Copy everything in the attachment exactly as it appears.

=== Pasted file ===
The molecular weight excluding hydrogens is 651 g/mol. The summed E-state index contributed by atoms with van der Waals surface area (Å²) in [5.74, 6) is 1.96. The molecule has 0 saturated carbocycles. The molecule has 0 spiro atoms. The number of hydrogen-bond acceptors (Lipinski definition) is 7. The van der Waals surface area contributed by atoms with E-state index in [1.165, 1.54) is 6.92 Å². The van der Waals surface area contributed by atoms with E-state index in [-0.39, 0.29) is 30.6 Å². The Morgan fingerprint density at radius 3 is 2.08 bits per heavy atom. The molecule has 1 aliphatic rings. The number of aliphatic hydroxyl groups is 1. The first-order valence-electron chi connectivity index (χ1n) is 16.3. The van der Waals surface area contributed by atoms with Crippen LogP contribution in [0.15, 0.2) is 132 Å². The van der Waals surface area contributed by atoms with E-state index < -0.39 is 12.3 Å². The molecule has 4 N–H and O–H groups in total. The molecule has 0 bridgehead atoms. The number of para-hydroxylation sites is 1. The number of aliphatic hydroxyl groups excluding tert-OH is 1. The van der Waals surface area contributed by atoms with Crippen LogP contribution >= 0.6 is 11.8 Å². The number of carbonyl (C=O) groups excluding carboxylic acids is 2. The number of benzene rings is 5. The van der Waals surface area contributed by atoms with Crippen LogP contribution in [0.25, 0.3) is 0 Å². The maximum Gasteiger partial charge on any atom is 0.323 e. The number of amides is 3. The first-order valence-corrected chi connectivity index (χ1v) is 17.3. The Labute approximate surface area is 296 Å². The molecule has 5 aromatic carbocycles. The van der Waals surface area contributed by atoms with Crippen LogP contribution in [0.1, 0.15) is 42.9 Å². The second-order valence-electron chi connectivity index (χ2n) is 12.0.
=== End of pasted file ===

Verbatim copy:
The molecular weight excluding hydrogens is 651 g/mol. The summed E-state index contributed by atoms with van der Waals surface area (Å²) in [5.74, 6) is 1.96. The molecule has 0 saturated carbocycles. The molecule has 0 spiro atoms. The number of hydrogen-bond acceptors (Lipinski definition) is 7. The van der Waals surface area contributed by atoms with E-state index in [1.165, 1.54) is 6.92 Å². The van der Waals surface area contributed by atoms with E-state index in [-0.39, 0.29) is 30.6 Å². The Morgan fingerprint density at radius 3 is 2.08 bits per heavy atom. The molecule has 1 aliphatic rings. The number of aliphatic hydroxyl groups is 1. The first-order valence-electron chi connectivity index (χ1n) is 16.3. The van der Waals surface area contributed by atoms with Crippen LogP contribution in [0.15, 0.2) is 132 Å². The van der Waals surface area contributed by atoms with E-state index < -0.39 is 12.3 Å². The molecule has 4 N–H and O–H groups in total. The molecule has 0 bridgehead atoms. The number of para-hydroxylation sites is 1. The number of aliphatic hydroxyl groups excluding tert-OH is 1. The van der Waals surface area contributed by atoms with Crippen LogP contribution >= 0.6 is 11.8 Å². The number of carbonyl (C=O) groups excluding carboxylic acids is 2. The number of benzene rings is 5. The van der Waals surface area contributed by atoms with Crippen LogP contribution in [0.25, 0.3) is 0 Å². The maximum Gasteiger partial charge on any atom is 0.323 e. The number of amides is 3. The first-order valence-corrected chi connectivity index (χ1v) is 17.3. The Labute approximate surface area is 296 Å². The molecule has 5 aromatic carbocycles. The van der Waals surface area contributed by atoms with Crippen LogP contribution in [0.1, 0.15) is 42.9 Å². The second-order valence-electron chi connectivity index (χ2n) is 12.0.